The continuous flow of old and new faces – immigrants like Herrera as well as sixth-generation Texans – has helped to make Neighborhood Centers, founded in 1907, one of the biggest helping hands in East Texas.
The organization is a nonprofit behemoth, with 74 service sites in 60 Texas counties. Its $263 million in services, ranging from charter schools to senior centers, give it unrivaled stature in every community it touches. The organization assisted more than 400,000 people in 2012, according to internal estimates.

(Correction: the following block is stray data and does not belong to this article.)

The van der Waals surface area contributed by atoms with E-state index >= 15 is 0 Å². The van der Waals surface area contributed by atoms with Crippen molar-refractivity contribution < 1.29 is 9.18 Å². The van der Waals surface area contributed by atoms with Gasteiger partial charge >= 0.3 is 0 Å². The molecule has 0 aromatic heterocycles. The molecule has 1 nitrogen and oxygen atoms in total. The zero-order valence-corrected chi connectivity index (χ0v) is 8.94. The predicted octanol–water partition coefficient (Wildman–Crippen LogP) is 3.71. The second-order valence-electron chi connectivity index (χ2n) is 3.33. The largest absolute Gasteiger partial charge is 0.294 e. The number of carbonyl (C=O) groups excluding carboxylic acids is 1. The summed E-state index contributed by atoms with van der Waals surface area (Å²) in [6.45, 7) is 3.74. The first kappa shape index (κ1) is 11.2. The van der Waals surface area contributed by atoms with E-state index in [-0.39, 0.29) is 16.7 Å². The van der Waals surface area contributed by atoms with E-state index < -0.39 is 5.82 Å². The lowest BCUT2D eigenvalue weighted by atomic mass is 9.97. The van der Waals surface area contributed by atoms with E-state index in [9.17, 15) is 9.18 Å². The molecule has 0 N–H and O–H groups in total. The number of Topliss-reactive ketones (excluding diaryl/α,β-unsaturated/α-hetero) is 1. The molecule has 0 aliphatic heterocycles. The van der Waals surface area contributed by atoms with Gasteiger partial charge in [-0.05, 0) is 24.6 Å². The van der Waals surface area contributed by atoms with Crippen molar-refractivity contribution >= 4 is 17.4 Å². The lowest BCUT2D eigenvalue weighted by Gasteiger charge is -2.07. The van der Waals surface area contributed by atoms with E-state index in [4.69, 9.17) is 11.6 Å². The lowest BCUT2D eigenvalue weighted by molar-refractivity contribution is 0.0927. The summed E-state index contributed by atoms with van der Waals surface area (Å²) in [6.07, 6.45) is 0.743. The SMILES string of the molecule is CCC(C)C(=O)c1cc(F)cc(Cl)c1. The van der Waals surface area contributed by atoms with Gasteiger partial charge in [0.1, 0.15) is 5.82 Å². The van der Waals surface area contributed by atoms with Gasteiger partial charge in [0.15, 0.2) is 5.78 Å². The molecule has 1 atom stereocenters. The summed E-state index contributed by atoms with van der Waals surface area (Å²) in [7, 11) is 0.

Since so many of its clients are newcomers, Neighborhood Centers has become a sort of Ellis Island of Houston. It enjoys a front-row seat to the region’s unrivaled diversity, which demographers believe represents the future of the country.
Neighborhood Centers’ size, array of services and unique community development approach have caught the attention of national urban strategists, who are encouraging other institutions to emulate its model.